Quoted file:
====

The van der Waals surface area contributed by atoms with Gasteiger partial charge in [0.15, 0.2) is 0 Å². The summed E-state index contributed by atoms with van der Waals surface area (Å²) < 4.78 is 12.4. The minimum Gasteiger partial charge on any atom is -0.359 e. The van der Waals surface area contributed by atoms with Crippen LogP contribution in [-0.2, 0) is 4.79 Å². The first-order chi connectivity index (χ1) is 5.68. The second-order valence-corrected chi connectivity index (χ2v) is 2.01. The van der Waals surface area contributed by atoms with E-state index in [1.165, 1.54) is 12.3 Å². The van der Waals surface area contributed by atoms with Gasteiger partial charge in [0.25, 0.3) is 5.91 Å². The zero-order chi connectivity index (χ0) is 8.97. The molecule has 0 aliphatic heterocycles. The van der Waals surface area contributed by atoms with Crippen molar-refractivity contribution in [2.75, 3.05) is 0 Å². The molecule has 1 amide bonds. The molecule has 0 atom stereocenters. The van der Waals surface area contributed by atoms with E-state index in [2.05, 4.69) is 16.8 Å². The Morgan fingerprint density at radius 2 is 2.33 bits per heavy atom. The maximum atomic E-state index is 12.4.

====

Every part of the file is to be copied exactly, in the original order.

The van der Waals surface area contributed by atoms with Gasteiger partial charge in [0.15, 0.2) is 0 Å². The summed E-state index contributed by atoms with van der Waals surface area (Å²) < 4.78 is 12.4. The minimum Gasteiger partial charge on any atom is -0.359 e. The van der Waals surface area contributed by atoms with Crippen LogP contribution in [-0.2, 0) is 4.79 Å². The first-order chi connectivity index (χ1) is 5.68. The second-order valence-corrected chi connectivity index (χ2v) is 2.01. The van der Waals surface area contributed by atoms with E-state index in [1.165, 1.54) is 12.3 Å². The van der Waals surface area contributed by atoms with Gasteiger partial charge in [0.25, 0.3) is 5.91 Å². The zero-order chi connectivity index (χ0) is 8.97. The molecule has 0 aliphatic heterocycles. The van der Waals surface area contributed by atoms with Crippen molar-refractivity contribution in [2.75, 3.05) is 0 Å². The molecule has 1 amide bonds. The molecule has 0 atom stereocenters. The van der Waals surface area contributed by atoms with E-state index in [2.05, 4.69) is 16.8 Å². The Morgan fingerprint density at radius 2 is 2.33 bits per heavy atom. The maximum atomic E-state index is 12.4.